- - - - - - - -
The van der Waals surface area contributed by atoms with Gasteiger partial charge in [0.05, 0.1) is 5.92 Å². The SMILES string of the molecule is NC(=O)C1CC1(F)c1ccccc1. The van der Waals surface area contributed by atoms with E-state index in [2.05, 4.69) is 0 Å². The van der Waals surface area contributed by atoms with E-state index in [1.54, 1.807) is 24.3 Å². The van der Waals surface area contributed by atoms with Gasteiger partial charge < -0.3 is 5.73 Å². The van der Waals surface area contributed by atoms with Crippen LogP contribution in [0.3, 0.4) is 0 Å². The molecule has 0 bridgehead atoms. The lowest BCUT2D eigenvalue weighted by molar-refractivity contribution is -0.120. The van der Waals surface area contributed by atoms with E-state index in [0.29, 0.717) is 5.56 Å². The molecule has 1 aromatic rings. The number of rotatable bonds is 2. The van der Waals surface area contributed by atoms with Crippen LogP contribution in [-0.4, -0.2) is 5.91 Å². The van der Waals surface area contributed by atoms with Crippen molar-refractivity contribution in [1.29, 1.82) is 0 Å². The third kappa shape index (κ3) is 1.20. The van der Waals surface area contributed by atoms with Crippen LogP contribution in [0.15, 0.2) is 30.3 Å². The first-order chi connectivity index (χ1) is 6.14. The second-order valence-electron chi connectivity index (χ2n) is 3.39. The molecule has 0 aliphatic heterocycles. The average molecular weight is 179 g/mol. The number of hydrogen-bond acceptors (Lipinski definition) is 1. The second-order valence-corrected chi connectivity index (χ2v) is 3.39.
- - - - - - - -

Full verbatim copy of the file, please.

The van der Waals surface area contributed by atoms with Gasteiger partial charge in [0.05, 0.1) is 5.92 Å². The SMILES string of the molecule is NC(=O)C1CC1(F)c1ccccc1. The van der Waals surface area contributed by atoms with E-state index in [2.05, 4.69) is 0 Å². The van der Waals surface area contributed by atoms with E-state index in [1.54, 1.807) is 24.3 Å². The van der Waals surface area contributed by atoms with Gasteiger partial charge < -0.3 is 5.73 Å². The van der Waals surface area contributed by atoms with Crippen LogP contribution in [0.3, 0.4) is 0 Å². The molecule has 0 bridgehead atoms. The lowest BCUT2D eigenvalue weighted by molar-refractivity contribution is -0.120. The van der Waals surface area contributed by atoms with E-state index in [0.29, 0.717) is 5.56 Å². The molecule has 1 aromatic rings. The number of rotatable bonds is 2. The van der Waals surface area contributed by atoms with Crippen LogP contribution in [-0.4, -0.2) is 5.91 Å². The van der Waals surface area contributed by atoms with Crippen molar-refractivity contribution in [1.29, 1.82) is 0 Å². The third kappa shape index (κ3) is 1.20. The van der Waals surface area contributed by atoms with Crippen LogP contribution in [0.15, 0.2) is 30.3 Å². The first-order chi connectivity index (χ1) is 6.14. The second-order valence-electron chi connectivity index (χ2n) is 3.39. The molecule has 0 aliphatic heterocycles. The average molecular weight is 179 g/mol. The number of hydrogen-bond acceptors (Lipinski definition) is 1. The second-order valence-corrected chi connectivity index (χ2v) is 3.39.